The Ford Fairmont is a mid-size car that was produced by Ford for the North American market that was sold from the 1978 to the 1983 model years. Introduced as the successor to the Maverick, the Fairmont was sold by Lincoln-Mercury dealers as the Mercury Zephyr, which replaced the Mercury Comet. The Fairmont and Zephyr were sold as two-door notchback sedans, two-door coupes, four-door sedans, and five-door station wagons.
The Fairmont and Zephyr marked the introduction of the long-running Ford Fox platform, used for a wide variety of later models. Those most closely related to the Fairmont included the 1980–1982 Ford Thunderbird, the 1981–1982 Ford Granada, the 1980-1982 Mercury Cougar, the 1979–1993 Ford Mustang (and 1979–1986 Mercury Capri), and the 1982–1987 Lincoln Continental.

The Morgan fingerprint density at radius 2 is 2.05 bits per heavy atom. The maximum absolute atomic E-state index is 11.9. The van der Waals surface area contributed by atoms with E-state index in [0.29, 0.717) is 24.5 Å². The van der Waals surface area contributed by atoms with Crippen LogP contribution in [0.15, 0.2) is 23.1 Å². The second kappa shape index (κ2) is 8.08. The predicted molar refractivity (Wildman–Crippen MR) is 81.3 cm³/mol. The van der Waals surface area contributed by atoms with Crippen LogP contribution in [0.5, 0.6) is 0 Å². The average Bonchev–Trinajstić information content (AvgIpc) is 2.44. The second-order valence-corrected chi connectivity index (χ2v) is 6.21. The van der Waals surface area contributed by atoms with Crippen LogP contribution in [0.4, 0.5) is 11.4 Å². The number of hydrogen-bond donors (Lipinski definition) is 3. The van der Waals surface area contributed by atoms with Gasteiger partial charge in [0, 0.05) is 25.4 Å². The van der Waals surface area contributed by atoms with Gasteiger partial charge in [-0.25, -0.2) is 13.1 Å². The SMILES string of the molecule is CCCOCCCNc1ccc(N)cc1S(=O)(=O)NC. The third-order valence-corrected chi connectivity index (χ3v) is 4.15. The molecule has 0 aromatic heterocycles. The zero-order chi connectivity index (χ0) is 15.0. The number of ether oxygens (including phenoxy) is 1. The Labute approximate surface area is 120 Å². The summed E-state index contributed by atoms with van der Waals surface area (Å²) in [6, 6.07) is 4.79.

While retaining a conventional rear-wheel drive platform, the Fairmont was efficiently packaged and offered excellent passenger and cargo room for its size. Contemporary reviews uniformly praised the Fairmont and it was favorably compared with contemporary Volvo and BMW models. Rack-and-pinion steering gave the Fairmont much better handling and roadability than its Maverick predecessor and despite its roomier interior, lightweight components were used which gave the Fairmont better fuel economy than the Maverick.
As Ford switched to lighter, more aerodynamic cars with front-wheel drive in the 1980s, the Fairmont was replaced by the all-new Tempo for 1984.